Finance Accounts which consist of a Summary at a Glance, Balance Sheet, Receipts and Payments Accounts, Audit Certificate and fiscal Account. Details are provided for Consolidated fund (Revenue Receipts and Expenditures and Capital Expenditures), Public Accounts and Accounts of Reserve Bank. Project Expenditure Statement will also be prepared from Monthly Accounts and will include o Brief description of the project o Life to date cost at the start of the reporting period o Costs during the period o Year to date costs at the reporting date
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Budget for the Project (including re-appropriations and supplementary budget) and budget for the reporting period.

The Annual Financial Statements of the federation, Provinces will include the following:

o Summary Financial Statement o Statement of Assets and Liabilities o Statement of Revenues and Expenditures o Statement of Cash flows o Analysis of Surplus/Deficit o Notes to the financial statement o Analysis of Revenues by Division / Departments
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Summary of Appropriation Accounts by Grants and Appropriations

o Appropriation Accounts by Grant.


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All these reports are made by Educational Manager or Education financial officer and also related another statement are made. The draft Public Sector Accounting Standards Guidelines produced by the Public Sector Committee of the International Federation of Accountants (IFAC) have been taken into consideration when preparing these drafts Annual Financial Statement. 4. Challenges of an Accounting Job The accounting industry offers many different types of possibilities when it comes to a career. Accounting jobs are numerous in nature and range from entry level to executive. Many accounting jobs offer challenges to those working them. Accountants tend to be highly organized individuals and people who are very precise and meticulous. Consistency and Accuracy One enormous challenge an accountant faces is consistency. Accountants post any transactions daily, and transactions must be posted consistently and accurately. Government Organization have standard procedures employees adhere to, and it is extremely important for an accountant to follow the procedures in the same way daily. An example of this is posting transactions for accounts receivable. When customers are billed, an accountant follows standard procedures to keep billing consistent. This includes offering discounts and including the correct terms of the bill on the invoice. Deadlines Deadlines are another huge challenge in most accounting jobs. Accountants work diligently, posting transactions as they occur. This is extremely important in accounting, because at the end of each month, accountants are responsible for preparing financial statements. Governmental Educational organization typically like getting these statements as fast as possible after the month ends. This puts pressure on accountants to ensure all transactions are posted accurately, promptly and consistently. In order to prepare financial statements, all information from the month must be posted.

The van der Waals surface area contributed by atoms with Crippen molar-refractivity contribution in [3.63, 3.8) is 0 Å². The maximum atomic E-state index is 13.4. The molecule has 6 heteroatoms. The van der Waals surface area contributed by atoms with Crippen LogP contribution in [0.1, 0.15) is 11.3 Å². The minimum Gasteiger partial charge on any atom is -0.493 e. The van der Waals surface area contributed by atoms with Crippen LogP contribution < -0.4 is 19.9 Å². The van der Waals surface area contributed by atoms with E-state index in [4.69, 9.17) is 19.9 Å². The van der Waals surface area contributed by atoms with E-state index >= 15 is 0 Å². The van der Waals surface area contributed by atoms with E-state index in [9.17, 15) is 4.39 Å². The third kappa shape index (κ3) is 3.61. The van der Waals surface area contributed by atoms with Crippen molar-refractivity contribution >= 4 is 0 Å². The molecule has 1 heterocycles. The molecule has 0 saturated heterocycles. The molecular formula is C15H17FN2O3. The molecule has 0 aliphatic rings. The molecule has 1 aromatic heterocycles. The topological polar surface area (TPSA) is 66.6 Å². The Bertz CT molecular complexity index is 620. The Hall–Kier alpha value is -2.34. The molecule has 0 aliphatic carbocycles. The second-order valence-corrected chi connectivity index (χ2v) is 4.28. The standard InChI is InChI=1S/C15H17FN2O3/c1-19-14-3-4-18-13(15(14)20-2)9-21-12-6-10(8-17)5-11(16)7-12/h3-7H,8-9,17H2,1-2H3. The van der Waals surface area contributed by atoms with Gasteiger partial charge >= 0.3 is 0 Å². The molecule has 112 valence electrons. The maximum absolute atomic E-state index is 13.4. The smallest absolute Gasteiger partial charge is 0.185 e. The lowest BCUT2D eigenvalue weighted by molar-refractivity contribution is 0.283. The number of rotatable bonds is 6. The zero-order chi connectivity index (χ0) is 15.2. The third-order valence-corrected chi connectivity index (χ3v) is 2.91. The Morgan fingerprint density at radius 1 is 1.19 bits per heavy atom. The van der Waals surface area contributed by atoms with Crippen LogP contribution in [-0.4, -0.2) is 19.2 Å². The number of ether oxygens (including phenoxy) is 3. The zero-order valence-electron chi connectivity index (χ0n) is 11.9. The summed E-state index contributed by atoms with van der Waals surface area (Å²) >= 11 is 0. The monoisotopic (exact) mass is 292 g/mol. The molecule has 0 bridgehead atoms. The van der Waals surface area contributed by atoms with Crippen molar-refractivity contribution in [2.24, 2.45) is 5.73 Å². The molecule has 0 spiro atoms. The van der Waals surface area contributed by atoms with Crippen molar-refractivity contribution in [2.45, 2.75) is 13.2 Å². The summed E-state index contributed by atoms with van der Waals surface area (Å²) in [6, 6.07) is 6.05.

CURRENT AUDITING PRACTICES IN SINDH EDUCATION SECTOR


1. Introduction The Auditor-General is appointed by the President and is responsible for the accounting function and auditing function of the federation and provinces. His department is nominated as the Supreme Audit Institute of Pakistan. In the Private Sector, members of Institute of Chartered Accounts of Pakistan (ICAP) and Institute of Cost & Management Accountants of Pakistan (ICMAP) usually